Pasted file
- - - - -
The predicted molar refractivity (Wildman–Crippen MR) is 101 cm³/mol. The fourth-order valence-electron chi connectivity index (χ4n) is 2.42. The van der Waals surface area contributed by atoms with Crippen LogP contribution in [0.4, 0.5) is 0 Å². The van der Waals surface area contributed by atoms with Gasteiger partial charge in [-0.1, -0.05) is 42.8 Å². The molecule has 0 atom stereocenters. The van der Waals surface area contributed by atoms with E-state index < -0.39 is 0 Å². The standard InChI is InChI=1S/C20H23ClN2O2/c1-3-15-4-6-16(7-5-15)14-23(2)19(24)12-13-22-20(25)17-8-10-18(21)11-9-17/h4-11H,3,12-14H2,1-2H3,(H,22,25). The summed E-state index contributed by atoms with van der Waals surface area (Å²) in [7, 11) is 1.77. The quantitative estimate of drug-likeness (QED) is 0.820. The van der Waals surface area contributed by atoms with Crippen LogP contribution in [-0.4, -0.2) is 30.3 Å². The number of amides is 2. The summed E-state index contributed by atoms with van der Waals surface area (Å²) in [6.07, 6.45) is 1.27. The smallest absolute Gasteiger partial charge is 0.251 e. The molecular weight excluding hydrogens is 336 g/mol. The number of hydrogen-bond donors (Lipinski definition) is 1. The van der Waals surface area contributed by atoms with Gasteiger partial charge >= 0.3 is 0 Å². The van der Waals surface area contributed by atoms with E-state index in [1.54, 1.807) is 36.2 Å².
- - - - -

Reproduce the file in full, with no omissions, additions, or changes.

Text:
The predicted molar refractivity (Wildman–Crippen MR) is 101 cm³/mol. The fourth-order valence-electron chi connectivity index (χ4n) is 2.42. The van der Waals surface area contributed by atoms with Crippen LogP contribution in [0.4, 0.5) is 0 Å². The van der Waals surface area contributed by atoms with Gasteiger partial charge in [-0.1, -0.05) is 42.8 Å². The molecule has 0 atom stereocenters. The van der Waals surface area contributed by atoms with E-state index < -0.39 is 0 Å². The standard InChI is InChI=1S/C20H23ClN2O2/c1-3-15-4-6-16(7-5-15)14-23(2)19(24)12-13-22-20(25)17-8-10-18(21)11-9-17/h4-11H,3,12-14H2,1-2H3,(H,22,25). The summed E-state index contributed by atoms with van der Waals surface area (Å²) in [7, 11) is 1.77. The quantitative estimate of drug-likeness (QED) is 0.820. The van der Waals surface area contributed by atoms with Crippen LogP contribution in [-0.4, -0.2) is 30.3 Å². The number of amides is 2. The summed E-state index contributed by atoms with van der Waals surface area (Å²) in [6.07, 6.45) is 1.27. The smallest absolute Gasteiger partial charge is 0.251 e. The molecular weight excluding hydrogens is 336 g/mol. The number of hydrogen-bond donors (Lipinski definition) is 1. The van der Waals surface area contributed by atoms with Gasteiger partial charge >= 0.3 is 0 Å². The van der Waals surface area contributed by atoms with E-state index in [1.54, 1.807) is 36.2 Å².